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This is my code:

linearMatrix lAmatrixmatrixmult(const linearMatrix &A,
                             const linearMatrix &B)
{
    //Local variables
    int W_A = A.Get_Width;
    int H_A = A.Get_Height;

    int H_B = B.Get_Height;
    int W_B = B.Get_Width;

    float *vectorA;
    float *vectorB;
    float *vectorC;
    //================

    //Memory allocation
    try{
        vectorA = new float[W_A * H_A];
    }
    catch(bad_alloc &ex)
    {
        cerr << "Exception:" << ex.what();
        exit(1);
    }

    try{
        vectorB = new float[W_B * H_B];
    }
    catch(bad_alloc &ex)
    {
        cerr << "Exception:" << ex.what();
        exit(1);
    }

    try{
        vectorC = new float[W_A * H_B];
    }
    catch(bad_alloc &ex)
    {
        cerr << "Exception:" << ex.what();
        exit(1);
    }
    //=================

    //Initialization
    vectorA = A.Get_Vector;
    vectorB = B.Get_Vector;
    //==============

    if(W_A == H_B)
    {
        linearMatrix C(W_A, H_B);

        for(int i = 0; i < W_A; i++)
        {
            for(int j = 0; j < W_B; j++)
            {
                float sum = 0;
                for(int k = 0; k < W_A; k++)
                {
                    float a = vectorA[i * W_A + k];
                    float b = vectorB[k * H_B + j];
                    sum += a * b;
                }
            vectorC[i * W_A + j] = sum;
            }
        }
        C.Set_Vector(vectorC, W_A, H_B);

        //Free memory
        delete [] vectorA;
        delete [] vectorB;
        delete [] vectorC;
        //===========

        return C;
    }
    else
    {
        cout << "Different sizes! Cannot perform mmmult" << endl;

        //Free memory
        delete [] vectorA;
        delete [] vectorB;
        delete [] vectorC;
        //===========

        exit(1);
    }
}

And the ~linearMatrix is:

//Destructor definition
linearMatrix::~linearMatrix()
{
    delete [] myVector;
}

Where linearMatrix is:

class linearMatrix
{
public:
    //Constructor
    linearMatrix(const int Width, const int Heigth);

    //Copy constructor
    linearMatrix(const linearMatrix &that);

    //Copy assignment operator
    linearMatrix& operator=(const linearMatrix& that);

    //Destroyer
    ~linearMatrix();

    //We read a matrix file
    void Read_File_Matrix(const char *Path);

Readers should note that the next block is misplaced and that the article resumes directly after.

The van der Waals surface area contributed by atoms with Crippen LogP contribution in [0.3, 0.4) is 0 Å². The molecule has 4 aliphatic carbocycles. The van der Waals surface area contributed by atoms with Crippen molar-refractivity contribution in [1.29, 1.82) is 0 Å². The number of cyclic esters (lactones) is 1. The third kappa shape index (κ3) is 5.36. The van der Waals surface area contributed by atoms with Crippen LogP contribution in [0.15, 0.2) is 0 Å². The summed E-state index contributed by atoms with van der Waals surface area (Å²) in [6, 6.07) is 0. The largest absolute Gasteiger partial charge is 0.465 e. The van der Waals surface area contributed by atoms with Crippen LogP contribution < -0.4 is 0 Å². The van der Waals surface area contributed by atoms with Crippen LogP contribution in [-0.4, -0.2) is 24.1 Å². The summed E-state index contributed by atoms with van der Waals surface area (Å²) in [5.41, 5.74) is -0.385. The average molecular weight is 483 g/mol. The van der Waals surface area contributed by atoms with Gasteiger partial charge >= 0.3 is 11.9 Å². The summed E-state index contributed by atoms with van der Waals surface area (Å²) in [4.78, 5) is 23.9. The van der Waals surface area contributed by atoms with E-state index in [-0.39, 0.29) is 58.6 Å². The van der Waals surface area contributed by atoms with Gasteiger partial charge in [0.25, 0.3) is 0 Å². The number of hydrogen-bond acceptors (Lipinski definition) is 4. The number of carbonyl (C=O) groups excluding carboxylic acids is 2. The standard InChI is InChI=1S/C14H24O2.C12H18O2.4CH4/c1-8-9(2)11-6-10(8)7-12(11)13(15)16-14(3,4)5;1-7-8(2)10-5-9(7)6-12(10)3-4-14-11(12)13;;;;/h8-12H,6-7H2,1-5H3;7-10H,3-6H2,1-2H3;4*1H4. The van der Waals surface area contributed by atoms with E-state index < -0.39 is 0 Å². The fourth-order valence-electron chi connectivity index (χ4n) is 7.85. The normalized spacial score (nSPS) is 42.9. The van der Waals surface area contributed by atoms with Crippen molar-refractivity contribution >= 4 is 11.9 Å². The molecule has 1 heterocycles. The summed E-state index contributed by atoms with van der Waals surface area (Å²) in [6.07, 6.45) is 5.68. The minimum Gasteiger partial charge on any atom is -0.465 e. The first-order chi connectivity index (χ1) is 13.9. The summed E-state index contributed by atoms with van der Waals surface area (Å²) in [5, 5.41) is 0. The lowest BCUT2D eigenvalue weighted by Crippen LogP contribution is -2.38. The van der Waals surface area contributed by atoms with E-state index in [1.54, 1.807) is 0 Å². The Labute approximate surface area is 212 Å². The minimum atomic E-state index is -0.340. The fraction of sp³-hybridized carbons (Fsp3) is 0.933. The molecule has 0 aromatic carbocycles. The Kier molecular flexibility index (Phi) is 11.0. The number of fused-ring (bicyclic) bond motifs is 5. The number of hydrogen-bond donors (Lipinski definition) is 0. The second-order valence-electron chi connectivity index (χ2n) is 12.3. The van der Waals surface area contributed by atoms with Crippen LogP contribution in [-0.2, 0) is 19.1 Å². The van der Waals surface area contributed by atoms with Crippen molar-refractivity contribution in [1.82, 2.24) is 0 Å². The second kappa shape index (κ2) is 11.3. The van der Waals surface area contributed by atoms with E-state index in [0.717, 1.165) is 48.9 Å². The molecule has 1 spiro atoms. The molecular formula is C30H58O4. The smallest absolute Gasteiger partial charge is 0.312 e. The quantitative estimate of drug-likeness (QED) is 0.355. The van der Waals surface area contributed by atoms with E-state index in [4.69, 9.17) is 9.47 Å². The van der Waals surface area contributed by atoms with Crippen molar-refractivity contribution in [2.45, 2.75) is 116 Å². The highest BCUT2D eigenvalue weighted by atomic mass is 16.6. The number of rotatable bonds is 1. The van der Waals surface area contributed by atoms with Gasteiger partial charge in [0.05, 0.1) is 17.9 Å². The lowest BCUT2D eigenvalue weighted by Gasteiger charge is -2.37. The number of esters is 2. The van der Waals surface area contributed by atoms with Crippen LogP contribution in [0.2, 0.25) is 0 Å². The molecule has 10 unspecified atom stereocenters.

//We write a matrix file
    void Write_File_Matrix(const char *Path);

    //Generate a diagonal dominant matrix
    void Generate_Diagonal_Dominant(void);

    //Generate a random matrix
    void Generate_Random_Matrix(void);

    //Set a float *vector
    void Set_Vector(const float *V, const int Width, const int Heigth);

    //Show a little vector
    void Show_Little_Matrix(void);

    //Get the vector
    //Suppose V is previously allocated
    float *Get_Vector(void);

    //Get total number of elements
    int Get_NumberofElements(void);

    //Get Width
    int Get_Width(void);

    //Get Height
    int Get_Height(void);

private:
    int myWidth, myHeight; // Width and Height
    float* myVector;

    //Aux function for testing
    bool Test_Sizes(const int Width, const int Heigth);
};

Must I free memory before leaving a function if I used the new operator inside a function? Should I free memory before any exit() call?

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4  
Why are you using delete[] at all, when you could be storing values in a std::vector<float> instead? Fast, simple, harder to mess up, more likely to get sensible errors if you do make a mistake. What's not to like? –  Rook Sep 11 '12 at 13:39
    
@andand Sorry, I put all the relevant code I considered because sometimes people ask me for the objects I'm using, and in this case, I need to know about freeing memory, and I thought the destroyer could be a good issue. –  FacundoGFlores Sep 11 '12 at 13:40
    
@Rook OK, I will read about linear containers. Thank you! –  FacundoGFlores Sep 11 '12 at 13:48
    
If you're using delete[], then you're using it wrong. –  Alexandre C. Sep 11 '12 at 14:12

1 Answer 1

up vote 6 down vote accepted

No, that is not correct:

vectorA = new float[W_A * H_A]; // allocates memory
vectorA = A.Get_Vector();       // allocated memory is leaked
                                // vectorA now points to memory owned by A
delete [] vectorA;              // delete memory owned by A

Of course, in C++ you would normally just use std::vector<float>.

share|improve this answer
    
Since the code quoted in the question actually says vectorA = A.Get_Vector, it's most likely not even going to compile, since Get_Vector is a member function. I agree the ...Get_Vector() is probably what was intended, though, along with the problem the answer points out with that intent... –  twalberg Sep 11 '12 at 13:42
    
@Henrik I think you're right. So, I must point with vectorA to memory allocated from Get_Vector function? If I use std::vector<float> I have not worry about memory allocation and freeing memory right? –  FacundoGFlores Sep 11 '12 at 13:47
    
@facunvd yes, use std::vector instead. –  Luchian Grigore Sep 11 '12 at 13:53

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